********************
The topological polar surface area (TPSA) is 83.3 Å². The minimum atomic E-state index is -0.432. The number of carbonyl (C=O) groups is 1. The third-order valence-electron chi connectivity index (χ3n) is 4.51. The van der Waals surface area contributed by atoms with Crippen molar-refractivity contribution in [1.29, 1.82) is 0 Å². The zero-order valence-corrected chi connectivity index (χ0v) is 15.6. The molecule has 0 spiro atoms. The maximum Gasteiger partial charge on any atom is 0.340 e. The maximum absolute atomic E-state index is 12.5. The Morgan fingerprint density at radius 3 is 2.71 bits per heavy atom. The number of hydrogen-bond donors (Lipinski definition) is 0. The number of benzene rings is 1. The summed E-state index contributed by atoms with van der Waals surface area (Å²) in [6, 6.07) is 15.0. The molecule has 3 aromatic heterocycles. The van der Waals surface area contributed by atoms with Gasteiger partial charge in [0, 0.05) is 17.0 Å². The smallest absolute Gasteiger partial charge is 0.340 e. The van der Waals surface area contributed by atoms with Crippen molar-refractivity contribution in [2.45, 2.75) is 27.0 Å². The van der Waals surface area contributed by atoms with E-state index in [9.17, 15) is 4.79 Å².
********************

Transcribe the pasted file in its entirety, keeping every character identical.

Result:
The topological polar surface area (TPSA) is 83.3 Å². The minimum atomic E-state index is -0.432. The number of carbonyl (C=O) groups is 1. The third-order valence-electron chi connectivity index (χ3n) is 4.51. The van der Waals surface area contributed by atoms with Crippen molar-refractivity contribution in [1.29, 1.82) is 0 Å². The zero-order valence-corrected chi connectivity index (χ0v) is 15.6. The molecule has 0 spiro atoms. The maximum Gasteiger partial charge on any atom is 0.340 e. The maximum absolute atomic E-state index is 12.5. The Morgan fingerprint density at radius 3 is 2.71 bits per heavy atom. The number of hydrogen-bond donors (Lipinski definition) is 0. The number of benzene rings is 1. The summed E-state index contributed by atoms with van der Waals surface area (Å²) in [6, 6.07) is 15.0. The molecule has 3 aromatic heterocycles. The van der Waals surface area contributed by atoms with Gasteiger partial charge in [0, 0.05) is 17.0 Å². The smallest absolute Gasteiger partial charge is 0.340 e. The van der Waals surface area contributed by atoms with Crippen molar-refractivity contribution in [2.45, 2.75) is 27.0 Å². The van der Waals surface area contributed by atoms with E-state index in [9.17, 15) is 4.79 Å².